Employers Challenge To California’s COVID-19 Protections is (Very) Short-sighted
According to an article published by EHS Today, numerous employer groups are attacking the State of California over important COVID-19 emergency standards issued by the state’s Division of Occupational Safety and Health (Cal/OSHA).
The standards were issued to protect workers.
The lawsuit filed December 16 by the National Retail Federation (NRF), the National Federation of Independent Business and three individual small business employers alleged legal “overreach” by state employment safety agencies. The employers “assert that the new rules were imposed with little advance public notice or opportunity for comment on employers already struggling under other state and local pandemic restrictions,” according to EHS Today.
NRF’s chief administrative officer and general counsel, Stephanie Martz, has said, “With this emergency rule, the state is shifting more of the cost of public health and safety onto the backs of employers, many of which have been instructed to close at differing times this year.” She argues that “Even the most well-intentioned employer could find itself unable to implement these costly rules and be forced to close. Job losses will accelerate as businesses close in communities large and small.”
The employers told the court that Cal/OSHA placed restrictions on businesses despite a “complete lack of data” about workplace exposure to COVID-19 and how to deal with COVID-19 exposure properly.
One specific concern raised by the lawsuit is the stringent COVID-19 testing requirements that apply equally to employers with five or 5,000 employees and do not offer adjustments in threshold levels for employers of differing sizes. The plaintiffs also point out that the ETS shifts the burden of COVID-19 testing from public health officials to employers, despite a “lack of data and science” connecting COVID-19 spread in the workplace.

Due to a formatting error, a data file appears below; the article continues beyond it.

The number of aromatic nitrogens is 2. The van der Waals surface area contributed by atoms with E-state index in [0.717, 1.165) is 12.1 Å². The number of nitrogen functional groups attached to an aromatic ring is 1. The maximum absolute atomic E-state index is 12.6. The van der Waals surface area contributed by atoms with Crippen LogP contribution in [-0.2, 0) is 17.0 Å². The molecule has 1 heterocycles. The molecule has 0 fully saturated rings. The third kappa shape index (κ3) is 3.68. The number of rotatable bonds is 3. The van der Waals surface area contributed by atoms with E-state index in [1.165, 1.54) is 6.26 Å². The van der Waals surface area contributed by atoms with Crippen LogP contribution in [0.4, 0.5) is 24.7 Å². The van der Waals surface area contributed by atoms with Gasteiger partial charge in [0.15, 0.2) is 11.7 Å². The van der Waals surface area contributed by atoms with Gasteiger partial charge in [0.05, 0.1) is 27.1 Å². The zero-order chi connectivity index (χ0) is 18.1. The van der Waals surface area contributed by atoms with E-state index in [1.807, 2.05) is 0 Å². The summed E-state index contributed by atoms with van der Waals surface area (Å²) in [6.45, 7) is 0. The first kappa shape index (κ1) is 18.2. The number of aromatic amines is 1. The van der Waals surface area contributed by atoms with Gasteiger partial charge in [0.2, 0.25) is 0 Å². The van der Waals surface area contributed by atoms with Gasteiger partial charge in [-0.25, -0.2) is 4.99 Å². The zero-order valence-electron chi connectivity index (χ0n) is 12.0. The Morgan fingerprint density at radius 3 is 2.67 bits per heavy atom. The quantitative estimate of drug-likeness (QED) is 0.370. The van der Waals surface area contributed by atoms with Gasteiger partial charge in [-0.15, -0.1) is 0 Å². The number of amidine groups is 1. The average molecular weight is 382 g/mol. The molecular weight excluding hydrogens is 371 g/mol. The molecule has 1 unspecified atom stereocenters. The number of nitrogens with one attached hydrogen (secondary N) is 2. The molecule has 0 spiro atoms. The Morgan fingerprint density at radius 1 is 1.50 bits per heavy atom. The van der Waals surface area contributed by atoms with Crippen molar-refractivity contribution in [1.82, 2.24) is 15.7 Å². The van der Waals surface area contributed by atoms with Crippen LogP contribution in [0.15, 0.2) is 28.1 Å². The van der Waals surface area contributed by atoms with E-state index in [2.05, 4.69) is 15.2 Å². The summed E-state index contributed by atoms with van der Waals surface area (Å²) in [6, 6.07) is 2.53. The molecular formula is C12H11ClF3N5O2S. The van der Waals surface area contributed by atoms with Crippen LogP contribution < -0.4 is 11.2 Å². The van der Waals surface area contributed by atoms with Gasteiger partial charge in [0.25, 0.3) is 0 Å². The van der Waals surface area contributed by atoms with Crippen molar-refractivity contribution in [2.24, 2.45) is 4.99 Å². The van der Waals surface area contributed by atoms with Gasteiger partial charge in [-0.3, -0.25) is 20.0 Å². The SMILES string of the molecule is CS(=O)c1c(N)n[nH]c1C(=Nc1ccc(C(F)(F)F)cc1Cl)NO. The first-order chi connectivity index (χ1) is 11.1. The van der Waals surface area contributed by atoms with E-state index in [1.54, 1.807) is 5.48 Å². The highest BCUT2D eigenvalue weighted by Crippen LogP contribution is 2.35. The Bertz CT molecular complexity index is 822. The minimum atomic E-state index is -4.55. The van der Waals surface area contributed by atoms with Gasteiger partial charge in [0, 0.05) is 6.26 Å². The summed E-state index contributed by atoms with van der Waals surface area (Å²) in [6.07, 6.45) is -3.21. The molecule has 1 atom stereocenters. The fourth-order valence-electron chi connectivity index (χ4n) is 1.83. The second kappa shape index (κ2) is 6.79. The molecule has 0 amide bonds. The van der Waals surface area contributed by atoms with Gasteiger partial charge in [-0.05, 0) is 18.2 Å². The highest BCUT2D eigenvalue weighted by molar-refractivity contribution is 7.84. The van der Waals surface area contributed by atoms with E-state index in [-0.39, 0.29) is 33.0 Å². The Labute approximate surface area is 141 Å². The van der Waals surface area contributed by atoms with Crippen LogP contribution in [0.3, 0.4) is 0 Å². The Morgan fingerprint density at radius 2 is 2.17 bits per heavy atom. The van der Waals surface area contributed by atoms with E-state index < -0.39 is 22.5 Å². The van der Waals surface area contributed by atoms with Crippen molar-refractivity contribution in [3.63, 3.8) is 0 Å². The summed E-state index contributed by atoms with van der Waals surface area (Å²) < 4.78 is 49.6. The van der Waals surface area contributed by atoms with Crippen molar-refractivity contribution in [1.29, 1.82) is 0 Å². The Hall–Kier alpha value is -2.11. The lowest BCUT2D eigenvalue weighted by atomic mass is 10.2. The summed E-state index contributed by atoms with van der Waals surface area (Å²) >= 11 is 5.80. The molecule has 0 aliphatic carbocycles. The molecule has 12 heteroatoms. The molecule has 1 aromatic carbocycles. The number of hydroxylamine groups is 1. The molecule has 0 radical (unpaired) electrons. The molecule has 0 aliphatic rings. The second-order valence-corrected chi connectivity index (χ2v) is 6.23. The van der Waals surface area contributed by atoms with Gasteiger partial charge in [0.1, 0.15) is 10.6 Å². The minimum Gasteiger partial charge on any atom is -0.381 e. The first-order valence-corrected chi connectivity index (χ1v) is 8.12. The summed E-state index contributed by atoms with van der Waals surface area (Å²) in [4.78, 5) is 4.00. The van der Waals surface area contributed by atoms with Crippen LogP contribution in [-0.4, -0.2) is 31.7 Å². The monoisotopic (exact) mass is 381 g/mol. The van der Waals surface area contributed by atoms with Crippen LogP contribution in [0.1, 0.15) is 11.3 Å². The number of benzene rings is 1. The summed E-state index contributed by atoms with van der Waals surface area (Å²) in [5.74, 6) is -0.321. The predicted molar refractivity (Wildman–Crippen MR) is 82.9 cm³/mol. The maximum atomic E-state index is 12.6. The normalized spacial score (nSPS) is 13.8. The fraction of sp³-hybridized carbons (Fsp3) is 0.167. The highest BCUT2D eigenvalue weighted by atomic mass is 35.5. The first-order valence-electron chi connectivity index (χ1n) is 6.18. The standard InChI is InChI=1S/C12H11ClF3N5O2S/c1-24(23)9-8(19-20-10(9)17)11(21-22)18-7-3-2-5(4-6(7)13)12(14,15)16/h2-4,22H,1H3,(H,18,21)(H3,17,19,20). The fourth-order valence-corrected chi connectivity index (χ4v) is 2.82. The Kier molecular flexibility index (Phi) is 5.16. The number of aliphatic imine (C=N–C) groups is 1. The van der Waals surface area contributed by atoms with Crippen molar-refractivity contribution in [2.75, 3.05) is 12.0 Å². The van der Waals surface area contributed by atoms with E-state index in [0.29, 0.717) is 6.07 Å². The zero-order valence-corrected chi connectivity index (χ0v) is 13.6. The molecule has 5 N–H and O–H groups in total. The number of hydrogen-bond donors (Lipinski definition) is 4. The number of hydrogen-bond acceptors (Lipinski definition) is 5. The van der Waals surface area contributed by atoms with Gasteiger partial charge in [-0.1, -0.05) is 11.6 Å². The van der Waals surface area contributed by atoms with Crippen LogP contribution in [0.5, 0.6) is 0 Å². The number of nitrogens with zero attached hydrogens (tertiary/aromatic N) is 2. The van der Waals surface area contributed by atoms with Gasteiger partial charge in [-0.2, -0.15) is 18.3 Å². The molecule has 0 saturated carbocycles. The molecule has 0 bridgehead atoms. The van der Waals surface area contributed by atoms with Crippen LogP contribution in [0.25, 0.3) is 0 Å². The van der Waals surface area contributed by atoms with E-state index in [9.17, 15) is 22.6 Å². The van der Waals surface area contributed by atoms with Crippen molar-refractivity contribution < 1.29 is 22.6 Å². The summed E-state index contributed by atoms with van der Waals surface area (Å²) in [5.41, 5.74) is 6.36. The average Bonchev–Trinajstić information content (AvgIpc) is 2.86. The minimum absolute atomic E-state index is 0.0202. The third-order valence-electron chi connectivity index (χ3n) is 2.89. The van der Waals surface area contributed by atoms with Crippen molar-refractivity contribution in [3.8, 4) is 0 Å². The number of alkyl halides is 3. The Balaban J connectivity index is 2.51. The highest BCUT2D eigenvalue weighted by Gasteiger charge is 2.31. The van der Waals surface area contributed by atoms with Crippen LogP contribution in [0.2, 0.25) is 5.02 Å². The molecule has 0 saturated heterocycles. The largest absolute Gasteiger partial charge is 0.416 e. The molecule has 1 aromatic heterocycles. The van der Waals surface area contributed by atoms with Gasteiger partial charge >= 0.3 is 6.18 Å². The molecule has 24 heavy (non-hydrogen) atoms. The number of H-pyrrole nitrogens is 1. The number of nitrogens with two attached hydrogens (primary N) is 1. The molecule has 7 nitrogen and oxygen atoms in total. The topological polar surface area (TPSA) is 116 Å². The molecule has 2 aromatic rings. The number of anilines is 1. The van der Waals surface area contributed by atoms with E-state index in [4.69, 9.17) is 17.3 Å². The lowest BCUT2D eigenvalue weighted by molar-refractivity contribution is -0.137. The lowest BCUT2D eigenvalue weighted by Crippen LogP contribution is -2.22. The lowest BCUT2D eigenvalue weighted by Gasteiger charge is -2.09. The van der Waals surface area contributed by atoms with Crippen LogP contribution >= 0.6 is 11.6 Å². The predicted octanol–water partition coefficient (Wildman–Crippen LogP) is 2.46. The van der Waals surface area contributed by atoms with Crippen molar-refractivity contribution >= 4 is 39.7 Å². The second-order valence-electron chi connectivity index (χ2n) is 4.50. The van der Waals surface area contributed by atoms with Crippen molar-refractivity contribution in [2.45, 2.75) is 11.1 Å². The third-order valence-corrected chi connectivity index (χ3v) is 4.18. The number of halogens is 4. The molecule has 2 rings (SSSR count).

The employers also say that Cal/OSHA had failed to consider the nationwide rollout of a comprehensive vaccination program implemented when the rules were being finalized. Thus, the ETS does not state how employers should treat employees immune from the virus due to vaccination.
Martz says, “In its rush to regulate, Cal/OSHA has failed to acknowledge the continuing efforts and safety protocols put in place by retailers to protect their workers and customers, not to mention the extensive reopening criteria developed by the governor.” Martz continues, “Instead, Cal/OSHA has improperly exercised its emergency power by imposing costly and confusing regulations with little notice and no substantial opportunity for employers to participate in the process.”
COVID-19 disease can cause symptoms ranging from mild to permanent damage and even death. Employee’s who can’t work damage the “bottom line”. Worker safety protocols benefit employees and employers. Not that hard to understand when you think about it.
Yet, in their knee jerk reaction to common-sense solutions, the “anti-regulation” crowd seems hellbent on killing regulations that may save lives – and businesses.
Tragic and ironic.